Canada's Right-To-Die Bill Blocks 'Suicide Tourists'

Canada's prime minister said the bill is about defending Canadians' choices.
Posted at 6:55 PM, Apr 14, 2016

Canadian lawmakers are considering a new assisted suicide bill that would legalize euthanasia and shut the door on so-called "suicide tourism."

The legislation, presented Thursday, would give residents and Canadians who are "suffering intolerably" and who face a "foreseeable" death the right to die.

Patients would have to undergo assessments by two doctors and observe a 15-day "reflection period" before ending their lives.

It's a plan that’s backed by Prime Minister Justin Trudeau. "This government is focused very much on respecting Canadians' rights on defending their choices, allowing them choices, while at the same time protecting the most vulnerable in society," he said.

Those protections mainly refer to minors and people with mental illnesses — this bill won't give either group the right to die.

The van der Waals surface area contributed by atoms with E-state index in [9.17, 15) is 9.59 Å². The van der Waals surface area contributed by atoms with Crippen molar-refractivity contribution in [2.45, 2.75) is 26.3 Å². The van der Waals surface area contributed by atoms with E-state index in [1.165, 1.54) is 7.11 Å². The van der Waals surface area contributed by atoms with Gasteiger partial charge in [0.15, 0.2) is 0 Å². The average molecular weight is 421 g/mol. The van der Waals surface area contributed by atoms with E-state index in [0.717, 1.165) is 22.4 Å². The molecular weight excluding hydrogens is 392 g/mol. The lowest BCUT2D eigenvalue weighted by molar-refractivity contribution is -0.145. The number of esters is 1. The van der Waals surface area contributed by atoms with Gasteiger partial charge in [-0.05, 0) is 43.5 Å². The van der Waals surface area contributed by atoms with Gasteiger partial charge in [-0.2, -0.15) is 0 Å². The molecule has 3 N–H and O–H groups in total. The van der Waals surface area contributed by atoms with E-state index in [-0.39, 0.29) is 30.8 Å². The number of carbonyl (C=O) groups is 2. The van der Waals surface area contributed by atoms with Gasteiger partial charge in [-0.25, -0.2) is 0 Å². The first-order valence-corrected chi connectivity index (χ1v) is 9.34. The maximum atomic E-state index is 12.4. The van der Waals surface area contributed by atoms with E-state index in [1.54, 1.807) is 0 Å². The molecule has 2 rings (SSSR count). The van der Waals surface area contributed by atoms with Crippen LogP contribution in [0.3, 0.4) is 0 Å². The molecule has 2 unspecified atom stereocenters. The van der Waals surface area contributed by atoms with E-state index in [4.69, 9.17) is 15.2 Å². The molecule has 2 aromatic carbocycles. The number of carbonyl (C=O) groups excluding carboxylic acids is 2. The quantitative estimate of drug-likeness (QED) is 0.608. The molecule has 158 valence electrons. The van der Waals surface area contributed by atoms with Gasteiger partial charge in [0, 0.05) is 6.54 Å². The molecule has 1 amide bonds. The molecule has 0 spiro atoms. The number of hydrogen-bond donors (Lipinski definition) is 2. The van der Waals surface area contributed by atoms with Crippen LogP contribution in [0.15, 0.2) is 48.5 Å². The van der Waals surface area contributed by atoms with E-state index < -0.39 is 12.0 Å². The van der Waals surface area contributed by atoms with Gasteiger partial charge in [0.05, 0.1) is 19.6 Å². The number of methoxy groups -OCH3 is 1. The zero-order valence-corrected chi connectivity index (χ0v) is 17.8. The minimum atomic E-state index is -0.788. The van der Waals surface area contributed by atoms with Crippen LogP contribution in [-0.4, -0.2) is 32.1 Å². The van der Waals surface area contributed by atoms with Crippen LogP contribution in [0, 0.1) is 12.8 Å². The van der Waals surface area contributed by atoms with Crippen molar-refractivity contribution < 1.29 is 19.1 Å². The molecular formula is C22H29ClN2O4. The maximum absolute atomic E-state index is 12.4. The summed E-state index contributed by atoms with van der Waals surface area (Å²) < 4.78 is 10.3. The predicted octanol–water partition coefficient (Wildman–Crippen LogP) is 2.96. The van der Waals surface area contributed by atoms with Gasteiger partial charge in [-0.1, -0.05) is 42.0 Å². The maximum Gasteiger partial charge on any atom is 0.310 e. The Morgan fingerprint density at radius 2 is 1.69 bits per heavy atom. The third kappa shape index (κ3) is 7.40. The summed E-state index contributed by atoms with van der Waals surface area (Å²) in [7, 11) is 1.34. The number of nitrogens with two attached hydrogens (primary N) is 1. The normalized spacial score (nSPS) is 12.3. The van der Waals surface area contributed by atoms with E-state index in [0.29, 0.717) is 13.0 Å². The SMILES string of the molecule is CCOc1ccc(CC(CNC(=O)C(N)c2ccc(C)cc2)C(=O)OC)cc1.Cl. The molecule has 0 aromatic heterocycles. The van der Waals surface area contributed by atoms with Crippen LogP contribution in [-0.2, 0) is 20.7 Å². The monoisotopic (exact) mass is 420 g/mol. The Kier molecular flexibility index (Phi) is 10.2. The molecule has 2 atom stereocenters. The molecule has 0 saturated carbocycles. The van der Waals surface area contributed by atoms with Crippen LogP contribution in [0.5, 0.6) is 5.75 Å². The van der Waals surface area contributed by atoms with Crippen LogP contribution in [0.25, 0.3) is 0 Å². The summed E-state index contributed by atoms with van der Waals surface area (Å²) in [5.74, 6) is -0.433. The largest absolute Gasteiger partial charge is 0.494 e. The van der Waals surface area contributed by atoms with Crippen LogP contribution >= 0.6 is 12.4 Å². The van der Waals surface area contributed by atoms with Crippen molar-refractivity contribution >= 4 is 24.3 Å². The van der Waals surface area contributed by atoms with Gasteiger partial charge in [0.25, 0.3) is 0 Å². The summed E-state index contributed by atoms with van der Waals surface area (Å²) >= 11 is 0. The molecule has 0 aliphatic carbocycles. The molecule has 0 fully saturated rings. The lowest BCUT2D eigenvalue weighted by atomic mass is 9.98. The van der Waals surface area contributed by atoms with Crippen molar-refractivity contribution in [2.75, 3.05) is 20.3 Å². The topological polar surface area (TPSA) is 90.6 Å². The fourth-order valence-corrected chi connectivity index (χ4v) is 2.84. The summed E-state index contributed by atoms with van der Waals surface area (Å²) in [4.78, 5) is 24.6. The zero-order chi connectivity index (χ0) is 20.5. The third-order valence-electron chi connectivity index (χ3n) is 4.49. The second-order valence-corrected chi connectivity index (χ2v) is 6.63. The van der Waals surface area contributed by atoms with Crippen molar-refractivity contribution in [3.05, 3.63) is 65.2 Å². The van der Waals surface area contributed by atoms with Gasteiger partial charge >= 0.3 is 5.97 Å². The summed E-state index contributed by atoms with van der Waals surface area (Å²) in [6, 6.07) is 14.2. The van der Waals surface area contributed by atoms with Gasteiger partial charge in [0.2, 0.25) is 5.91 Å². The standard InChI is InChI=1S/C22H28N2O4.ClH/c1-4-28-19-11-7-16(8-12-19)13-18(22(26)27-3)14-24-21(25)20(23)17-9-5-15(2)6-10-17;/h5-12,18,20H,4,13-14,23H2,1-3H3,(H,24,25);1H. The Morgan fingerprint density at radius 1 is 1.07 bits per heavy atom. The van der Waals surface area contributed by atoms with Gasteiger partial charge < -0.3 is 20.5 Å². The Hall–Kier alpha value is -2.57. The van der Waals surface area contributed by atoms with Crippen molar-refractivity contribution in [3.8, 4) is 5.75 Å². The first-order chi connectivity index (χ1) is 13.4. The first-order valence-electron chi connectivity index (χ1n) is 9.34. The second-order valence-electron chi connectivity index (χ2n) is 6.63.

Also excluded? Anyone who's not eligible for Canada's national health care. According to the BBC, the Canadian justice minister avoided addressing exactly why outsiders are left out in this legislation when asked.

Assisted suicide is only permitted in a handful of states in the U.S. right now. Perhaps Canada foresees an influx of Americans heading north to die where it could soon be legal.

According to one study, that's what a lot of foreigners did after Switzerland passed its assisted suicide legislation. Researchers found that the number of "suicide tourists" who traveled to Switzerland to take their own lives doubled in four years.

In legalizing some sort of assisted suicide, Canada would join several other countries, including Belgium, the Netherlands, Germany and Switzerland.

This video includes clips from CBC and an image from shankar s. / CC BY 2.0.